Discussion in 'suburban75' started by Voley, Mar 16, 2009.
I think I know what a homebrew "twang" is now.
I fucked a large brew by doing it in the winter and running out of heating money just as i bottled up. It never really recovered. The yeast must have died.
I still drank it though.
It actually seems the harder part to get right. I'm open to the idea of heating my FVs as they are definitely on the cold side and seem to take forever, but if I doesn't then go fizzy after its a nightmare.
Have been looking at keg systems, but they are quite expensive and don't go in the fridge that easily.
Bottling day. 80 pints to find homes for. I've. Got through about half the last batch and have really gone of it. Would rather drink nice commercial bottled brews. Going to hide it somewhere and see if a few months improves it as much as I've been told.
Not actually going to put anymore on till I work out whats happening. It's a lot of faf for something that's not that great. At some point I'll have a go at doing an extract brew with no LME to see if it makes a difference, but it's a bit gutting at this stage.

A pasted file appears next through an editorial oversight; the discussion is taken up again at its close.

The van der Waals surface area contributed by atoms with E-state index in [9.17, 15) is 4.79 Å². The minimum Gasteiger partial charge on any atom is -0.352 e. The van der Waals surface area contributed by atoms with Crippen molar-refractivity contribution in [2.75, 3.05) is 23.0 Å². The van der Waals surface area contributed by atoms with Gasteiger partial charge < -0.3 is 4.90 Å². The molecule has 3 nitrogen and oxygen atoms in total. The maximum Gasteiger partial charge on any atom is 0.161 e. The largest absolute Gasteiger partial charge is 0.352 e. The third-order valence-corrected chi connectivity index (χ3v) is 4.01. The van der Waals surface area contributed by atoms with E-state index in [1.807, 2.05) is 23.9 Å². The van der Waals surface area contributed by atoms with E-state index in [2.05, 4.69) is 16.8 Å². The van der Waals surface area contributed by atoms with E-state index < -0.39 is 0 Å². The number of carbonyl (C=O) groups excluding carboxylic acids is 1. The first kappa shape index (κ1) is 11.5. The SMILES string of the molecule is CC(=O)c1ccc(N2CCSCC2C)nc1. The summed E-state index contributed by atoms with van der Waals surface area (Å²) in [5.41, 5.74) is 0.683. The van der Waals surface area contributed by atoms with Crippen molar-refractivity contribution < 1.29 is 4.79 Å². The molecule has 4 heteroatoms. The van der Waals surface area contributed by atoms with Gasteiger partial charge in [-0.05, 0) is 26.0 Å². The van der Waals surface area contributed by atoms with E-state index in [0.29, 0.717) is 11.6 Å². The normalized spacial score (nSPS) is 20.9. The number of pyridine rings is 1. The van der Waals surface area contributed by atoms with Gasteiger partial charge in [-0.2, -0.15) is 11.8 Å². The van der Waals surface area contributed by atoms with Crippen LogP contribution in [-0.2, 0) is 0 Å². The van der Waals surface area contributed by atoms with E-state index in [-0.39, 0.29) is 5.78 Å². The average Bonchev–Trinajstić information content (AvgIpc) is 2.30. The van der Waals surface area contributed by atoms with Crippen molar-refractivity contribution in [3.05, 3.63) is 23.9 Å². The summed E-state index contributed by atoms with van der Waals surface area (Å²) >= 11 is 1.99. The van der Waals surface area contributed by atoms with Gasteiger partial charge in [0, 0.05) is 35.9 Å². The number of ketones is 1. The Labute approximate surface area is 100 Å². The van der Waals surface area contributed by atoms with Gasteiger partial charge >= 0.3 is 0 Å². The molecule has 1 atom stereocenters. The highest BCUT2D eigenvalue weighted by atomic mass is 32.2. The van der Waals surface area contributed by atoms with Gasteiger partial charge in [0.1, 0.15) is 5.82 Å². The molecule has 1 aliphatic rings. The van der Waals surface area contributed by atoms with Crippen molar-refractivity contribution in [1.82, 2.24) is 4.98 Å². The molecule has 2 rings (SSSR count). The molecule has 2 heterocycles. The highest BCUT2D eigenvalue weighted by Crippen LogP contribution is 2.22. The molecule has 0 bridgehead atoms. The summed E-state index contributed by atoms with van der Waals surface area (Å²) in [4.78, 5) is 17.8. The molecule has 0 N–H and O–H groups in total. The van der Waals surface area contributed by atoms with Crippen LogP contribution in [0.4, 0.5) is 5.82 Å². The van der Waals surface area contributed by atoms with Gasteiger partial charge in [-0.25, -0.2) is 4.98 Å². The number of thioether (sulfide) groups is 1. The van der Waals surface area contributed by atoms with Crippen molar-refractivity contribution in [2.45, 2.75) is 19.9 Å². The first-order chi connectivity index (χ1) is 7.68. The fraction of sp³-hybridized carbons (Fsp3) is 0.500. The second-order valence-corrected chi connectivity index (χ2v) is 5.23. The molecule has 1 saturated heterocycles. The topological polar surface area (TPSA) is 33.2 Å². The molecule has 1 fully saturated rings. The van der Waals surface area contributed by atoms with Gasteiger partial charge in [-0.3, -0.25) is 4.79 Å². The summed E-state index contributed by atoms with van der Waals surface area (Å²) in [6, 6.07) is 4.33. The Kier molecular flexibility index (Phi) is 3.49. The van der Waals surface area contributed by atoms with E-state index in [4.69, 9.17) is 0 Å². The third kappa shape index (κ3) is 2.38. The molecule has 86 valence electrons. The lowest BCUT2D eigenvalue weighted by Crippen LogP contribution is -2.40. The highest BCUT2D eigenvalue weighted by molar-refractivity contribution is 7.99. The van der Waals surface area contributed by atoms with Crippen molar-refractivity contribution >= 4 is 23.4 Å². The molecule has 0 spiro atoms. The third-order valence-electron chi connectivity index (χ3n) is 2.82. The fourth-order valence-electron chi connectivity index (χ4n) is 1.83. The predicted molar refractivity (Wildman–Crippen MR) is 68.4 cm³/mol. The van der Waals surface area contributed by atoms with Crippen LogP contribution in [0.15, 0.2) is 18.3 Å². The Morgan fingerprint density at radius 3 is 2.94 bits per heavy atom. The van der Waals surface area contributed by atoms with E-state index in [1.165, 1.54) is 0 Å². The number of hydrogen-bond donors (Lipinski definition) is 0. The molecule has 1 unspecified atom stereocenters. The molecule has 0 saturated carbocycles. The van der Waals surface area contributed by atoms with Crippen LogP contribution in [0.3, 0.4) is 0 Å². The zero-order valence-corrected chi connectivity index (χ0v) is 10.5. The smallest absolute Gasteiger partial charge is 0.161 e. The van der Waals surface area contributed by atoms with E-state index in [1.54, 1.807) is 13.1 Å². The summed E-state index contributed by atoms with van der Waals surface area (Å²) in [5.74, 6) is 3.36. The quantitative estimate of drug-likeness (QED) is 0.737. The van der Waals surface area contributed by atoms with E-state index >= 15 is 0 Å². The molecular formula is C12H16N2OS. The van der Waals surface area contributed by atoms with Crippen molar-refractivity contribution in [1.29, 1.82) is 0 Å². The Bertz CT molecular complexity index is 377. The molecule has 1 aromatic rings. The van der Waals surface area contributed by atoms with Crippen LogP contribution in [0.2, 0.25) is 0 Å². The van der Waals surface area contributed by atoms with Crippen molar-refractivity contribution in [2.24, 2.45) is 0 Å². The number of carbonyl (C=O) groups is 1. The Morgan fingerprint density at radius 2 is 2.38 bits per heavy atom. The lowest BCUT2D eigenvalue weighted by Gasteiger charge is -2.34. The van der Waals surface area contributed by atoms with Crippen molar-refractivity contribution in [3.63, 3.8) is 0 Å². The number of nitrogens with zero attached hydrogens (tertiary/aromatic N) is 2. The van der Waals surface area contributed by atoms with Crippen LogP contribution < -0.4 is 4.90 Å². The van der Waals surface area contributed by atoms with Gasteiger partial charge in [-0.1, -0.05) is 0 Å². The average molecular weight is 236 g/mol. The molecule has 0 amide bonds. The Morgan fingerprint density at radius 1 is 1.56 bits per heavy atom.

On the plus side the ginger wine I thought was rather average I took to a party and everyone was blown away and wanting to know how to make it. Except I think they were already drunk and on drugs.
There's a huge difference between tasting your own brews, and tasting commercial/other people's.
When you're sampling your own product, the tendency is to be tasting critically, looking for anything that's not quite right; it's the other way (usually) when we're tasting someone else's - then, we tend to start with an expectation that it's going to be OK, and only notice defects if they make themselves obvious to us.
You learn - eventually - to "accidentally" taste one of your own brews as if it was someone else's, separating quality control out from consumption
Someone poured me a beer at their home once, and I was really impressed: it seemed like a very individual (and very nice) pint compared to the normal commercial brewery beers, and I asked him where it had come from.